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Thread: Vocal recording levels

  1. #11
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    Quote Originally Posted by Steenamaroo View Post
    All great advice in here, but I'd have put this first, at the very top of the list!
    If it's an operatic performance miked at distance then fair enough, but if she's close to the mic it will go a very long way learning how to 'work' the mic.
    +1 ^ Also some form of fold back can help, a single "bud"? Many singers benefit from a bit of confidence boosting reverb, this can be tricky to provide from a computer based recording setup with sufficiently low latency but there are plenty of small, cheap mixer about with FX that are quite good enough for this purpose.

    There is also vocal training. Almost any singer can be improved and prolong their working life with some expert voice coaching and I really have no idea but I would guess most coaches would include mic technique in their programs these days?

    Dave.

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    We work lots in theatre style venues, and the smaller music venues and some of the things you hear and see are simply crazy misunderstandings of what should really happen, and very often why they get it wrong is easy. There appear to be rules.
    1. Microphones are magic, and always work for everyone.
    2. You can spot a singing microphone because it looks like an ice cream cone, and the golf ball on the end must touch your lips to work properly.
    3. Ignore 2. above at the end of every sentence. To work properly, pull the microphone away from your mouth at the end of each line.
    4. If you drum your fingers on it in time with the music this helps.
    5. If there is a compressor fitted, turn it up full, and insist the sound operator does not adjust the fader, as this guarantees you will be loud continually, even when you follow rule 3.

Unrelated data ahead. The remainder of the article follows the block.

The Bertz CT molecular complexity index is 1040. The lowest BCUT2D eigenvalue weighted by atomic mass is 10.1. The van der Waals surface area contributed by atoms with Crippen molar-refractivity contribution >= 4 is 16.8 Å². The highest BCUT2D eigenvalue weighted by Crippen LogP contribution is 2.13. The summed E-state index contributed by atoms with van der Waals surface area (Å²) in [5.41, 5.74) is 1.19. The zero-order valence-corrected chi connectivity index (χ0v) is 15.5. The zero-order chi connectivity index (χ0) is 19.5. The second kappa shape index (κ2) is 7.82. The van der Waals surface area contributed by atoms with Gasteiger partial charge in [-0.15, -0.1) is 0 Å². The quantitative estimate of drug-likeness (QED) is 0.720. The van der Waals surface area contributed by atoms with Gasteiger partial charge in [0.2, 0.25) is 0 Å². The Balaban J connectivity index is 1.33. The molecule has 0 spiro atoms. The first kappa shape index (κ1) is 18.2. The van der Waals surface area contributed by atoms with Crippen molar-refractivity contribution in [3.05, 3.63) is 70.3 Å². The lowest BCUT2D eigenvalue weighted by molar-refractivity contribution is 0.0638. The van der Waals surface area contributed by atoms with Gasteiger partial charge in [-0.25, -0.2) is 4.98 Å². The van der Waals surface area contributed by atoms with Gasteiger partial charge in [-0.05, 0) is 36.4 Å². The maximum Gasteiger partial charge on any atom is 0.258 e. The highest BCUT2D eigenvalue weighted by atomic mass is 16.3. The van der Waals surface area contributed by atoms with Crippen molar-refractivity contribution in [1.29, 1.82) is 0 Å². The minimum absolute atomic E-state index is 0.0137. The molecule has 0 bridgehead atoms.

6. During sound check, if there is time for one, sing quietly so the sound operator can hear the nuances in your voice. This will help them know how good a singer you are. Don't forget that during the set you MUST sing as loudly as possible. The operator will need you to do this.
    7. If you have stage monitors, you will want to sing quietly, because that is what monitors are for.
    8. If you did your sound check with your lips touching the microphone, remember to pull away a little for the set especially if you wear lipstick. You don't what the microphone to smudge it.
    9. It is vital you insist on a radio microphone if at all possible. If you never remove it from the microphone stand, having a cable-less microphone is critical because cables look so bad.
    10. Always bang the microphone to test it. If you do not hear a very loud bang through the sound system, it is faulty. Double check if you do not hear the bang, by blowing very hard into the microphone. This is doubly important if the microphone says 'ribbon' on it.

    Remember, if you want to be a professional singer, you need to watch a Maria Carey video. Study the hand movements very carefully and copy them for your performance. The movements look wonderful on stage. Sometimes sound operators will tell you this spoils your sound. Ignore this, it shows they are incompetent.

  3. #13
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    You forgot one Rob!

    Never 'cup' the rear ports of a directional microphone at a sound check. ALWAYS cup the ports at show time, the resultant feedback is the fault of the sound tech.

    Dave.

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